Any journalist worth his or her salt knows that it always pays to check one’s sources. But a recent story by Adel Zaanoun of Agence France-Presse (AFP) about a remarkable multipurpose device that fights the spread of coronavirus, allegedly invented by a Gazan woman, falls far short of the standards expected of any respectable news outlet.
The article, published October 29 and shared by multiple news sites around the world, claimed that a two-meter (around 6.6-foot) high machine which simultaneously sprays hand sanitizer while taking the user’s temperature, offering “an all-in-one disinfection experience,” also serves as a gate to public places such as restaurants, allowing access only to those who pass the temperature test.
Alleged creator Heba al-Hindi is quoted by AFP as saying: “In Gaza, we have basic devices imported from abroad to measure temperatures, and others to disinfect, but our devices combine multiple technologies in one.”
But something seemed off, and David Lange of pro-Israel activist site IsraellyCool published an expose revealing that the whole thing is a hoax.
As Lange noted, an image which accompanied the article on at least one new site shows the device clearly appearing with the word “Malaysia” on it. So where is it from – Gaza or Malaysia?
The discovery prompted Lange to engage in further research, and a reverse image search on Google showed that the alleged “inventor” herself, Heba al-Hindi, had posted it on her Facebook page – only to later delete it. Suspicious indeed. And the suspicions were confirmed in an exchange of messages with al-Hindi, in which she admitted that, “This device was purchased from an institution Ahibaa Malaysia.”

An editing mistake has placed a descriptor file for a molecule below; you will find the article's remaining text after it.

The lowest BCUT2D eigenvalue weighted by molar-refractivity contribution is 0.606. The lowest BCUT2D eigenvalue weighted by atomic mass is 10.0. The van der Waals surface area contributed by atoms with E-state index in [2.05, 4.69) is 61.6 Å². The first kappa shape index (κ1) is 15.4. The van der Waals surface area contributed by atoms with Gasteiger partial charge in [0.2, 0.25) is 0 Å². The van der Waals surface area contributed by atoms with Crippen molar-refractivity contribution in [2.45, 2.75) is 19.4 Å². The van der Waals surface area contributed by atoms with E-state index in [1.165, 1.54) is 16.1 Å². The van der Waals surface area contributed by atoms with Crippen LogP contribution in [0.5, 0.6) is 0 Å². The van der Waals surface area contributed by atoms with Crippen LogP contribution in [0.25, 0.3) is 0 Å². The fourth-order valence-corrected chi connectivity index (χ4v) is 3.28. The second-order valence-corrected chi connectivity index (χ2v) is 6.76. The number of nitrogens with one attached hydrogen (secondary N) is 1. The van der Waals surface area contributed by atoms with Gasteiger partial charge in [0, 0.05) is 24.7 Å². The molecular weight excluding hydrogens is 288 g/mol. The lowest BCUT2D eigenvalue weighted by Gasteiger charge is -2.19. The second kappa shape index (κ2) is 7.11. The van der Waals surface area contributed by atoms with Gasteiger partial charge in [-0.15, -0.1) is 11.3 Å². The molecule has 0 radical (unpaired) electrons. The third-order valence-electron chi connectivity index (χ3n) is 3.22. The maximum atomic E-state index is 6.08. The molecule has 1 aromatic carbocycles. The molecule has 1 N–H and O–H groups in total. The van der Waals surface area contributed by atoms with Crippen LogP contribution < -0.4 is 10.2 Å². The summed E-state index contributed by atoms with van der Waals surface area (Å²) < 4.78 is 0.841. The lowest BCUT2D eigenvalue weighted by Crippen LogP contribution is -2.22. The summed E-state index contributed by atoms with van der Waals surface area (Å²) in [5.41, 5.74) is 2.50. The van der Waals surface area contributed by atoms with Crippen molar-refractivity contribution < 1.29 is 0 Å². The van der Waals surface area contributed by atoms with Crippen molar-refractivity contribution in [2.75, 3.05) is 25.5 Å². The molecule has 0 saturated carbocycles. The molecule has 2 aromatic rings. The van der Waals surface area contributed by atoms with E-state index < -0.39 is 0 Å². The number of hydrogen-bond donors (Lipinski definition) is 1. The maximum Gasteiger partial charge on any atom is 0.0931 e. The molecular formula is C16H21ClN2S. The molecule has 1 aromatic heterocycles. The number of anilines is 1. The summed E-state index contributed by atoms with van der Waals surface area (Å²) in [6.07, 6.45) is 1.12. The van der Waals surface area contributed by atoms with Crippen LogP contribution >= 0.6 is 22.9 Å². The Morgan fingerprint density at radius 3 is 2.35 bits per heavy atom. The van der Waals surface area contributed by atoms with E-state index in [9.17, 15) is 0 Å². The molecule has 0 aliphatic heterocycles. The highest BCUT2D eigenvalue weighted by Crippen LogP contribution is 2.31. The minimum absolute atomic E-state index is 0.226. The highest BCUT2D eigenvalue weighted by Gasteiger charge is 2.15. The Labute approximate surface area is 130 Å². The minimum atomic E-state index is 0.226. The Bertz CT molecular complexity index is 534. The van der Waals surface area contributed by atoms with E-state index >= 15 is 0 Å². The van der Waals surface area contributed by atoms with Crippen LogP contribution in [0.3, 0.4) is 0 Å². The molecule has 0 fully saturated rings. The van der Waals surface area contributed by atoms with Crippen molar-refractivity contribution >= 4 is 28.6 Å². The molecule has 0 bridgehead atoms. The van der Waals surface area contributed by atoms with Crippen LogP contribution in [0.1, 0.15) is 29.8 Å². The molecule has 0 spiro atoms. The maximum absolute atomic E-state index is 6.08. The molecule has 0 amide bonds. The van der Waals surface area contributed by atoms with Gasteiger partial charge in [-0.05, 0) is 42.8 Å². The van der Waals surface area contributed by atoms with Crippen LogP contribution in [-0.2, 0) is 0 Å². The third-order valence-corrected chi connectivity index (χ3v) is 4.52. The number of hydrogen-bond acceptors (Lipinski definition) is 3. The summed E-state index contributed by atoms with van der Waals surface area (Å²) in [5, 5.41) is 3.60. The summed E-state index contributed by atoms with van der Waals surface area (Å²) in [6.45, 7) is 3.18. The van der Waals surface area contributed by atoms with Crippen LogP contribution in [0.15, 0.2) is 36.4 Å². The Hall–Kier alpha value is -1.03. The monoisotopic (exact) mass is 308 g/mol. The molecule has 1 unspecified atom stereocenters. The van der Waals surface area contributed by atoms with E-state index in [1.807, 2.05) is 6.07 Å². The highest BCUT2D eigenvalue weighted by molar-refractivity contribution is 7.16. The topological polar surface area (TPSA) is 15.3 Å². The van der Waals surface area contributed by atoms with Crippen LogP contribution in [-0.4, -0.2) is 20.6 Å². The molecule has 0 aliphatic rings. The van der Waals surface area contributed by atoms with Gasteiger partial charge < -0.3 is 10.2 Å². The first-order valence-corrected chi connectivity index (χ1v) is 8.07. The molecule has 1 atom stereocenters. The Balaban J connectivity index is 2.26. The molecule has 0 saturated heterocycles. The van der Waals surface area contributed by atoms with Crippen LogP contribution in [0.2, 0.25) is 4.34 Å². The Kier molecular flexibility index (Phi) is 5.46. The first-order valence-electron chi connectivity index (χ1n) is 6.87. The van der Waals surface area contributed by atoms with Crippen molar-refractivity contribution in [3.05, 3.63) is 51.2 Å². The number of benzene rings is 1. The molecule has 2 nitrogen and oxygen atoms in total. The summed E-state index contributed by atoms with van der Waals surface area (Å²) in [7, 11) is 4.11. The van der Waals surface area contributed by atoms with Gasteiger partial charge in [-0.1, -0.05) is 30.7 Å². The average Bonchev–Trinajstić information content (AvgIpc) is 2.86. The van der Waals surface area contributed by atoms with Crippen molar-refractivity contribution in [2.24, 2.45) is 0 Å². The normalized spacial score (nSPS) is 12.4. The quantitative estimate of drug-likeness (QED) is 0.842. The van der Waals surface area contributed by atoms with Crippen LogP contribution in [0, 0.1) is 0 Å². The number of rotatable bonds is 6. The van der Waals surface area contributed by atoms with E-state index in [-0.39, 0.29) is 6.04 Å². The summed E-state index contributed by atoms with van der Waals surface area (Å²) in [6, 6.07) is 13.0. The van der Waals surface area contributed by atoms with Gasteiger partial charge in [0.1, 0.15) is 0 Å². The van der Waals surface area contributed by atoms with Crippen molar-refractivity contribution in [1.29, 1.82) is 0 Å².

So the machine was not a Gazan invention at all, but a Malaysian one. And the proof was on the internet all along, literally written on the front of these machines.
Is it really too much to ask of journalists and editors to check their sources, instead of taking them at their word? What is the point of journalism if it’s simply parroting whatever outlandish claims are being made, with no time taken to investigate and verify their accuracy?
Partial Explanation of Gaza Situation
Predictably, the article gave an over-simplified one-sided background paragraph describing Gaza’s situation in reference to what Zaanoun earlier calls the “Israeli-enforced blockade” (thus erasing Egypt’s role in ensuring weapons don’t fall into the hands of Hamas and Islamic Jihad):
But dire economic conditions, a poor healthcare system and chronic electricity shortages, partly caused by the blockade, made Gaza especially vulnerable to the virus.”
Gaza’s situation can indeed be partly explained by the blockade… but only partly. The other, part is caused by the chronic mismanagement of Gaza by terror group Hamas, which misappropriates aid money, and rules the territory with an iron fist. And it’s this part which the media repeatedly leave out when describing conditions there.
Basic Journalistic Failures
Responsible journalism involves ensuring the veracity of any information shared. It requires taking the time to thoroughly check sources and claims. It demands that journalists attempt to independently establish as much as possible, rather than automatically trust any given source.
Most of all, proper journalism should be rooted in an open-minded, fair approach, in which all people and all countries are held to the same standards. In completely neglecting to mention Hamas’s role in the suffering of the people of Gaza while explicitly referring to Israeli-enforced blockade,” AFP’s Adel Zaanoun has not only helped spread yet another lie emanating from Gaza, but continued to hold Israel to a double-standard and let Hamas off the hook for its crimes.
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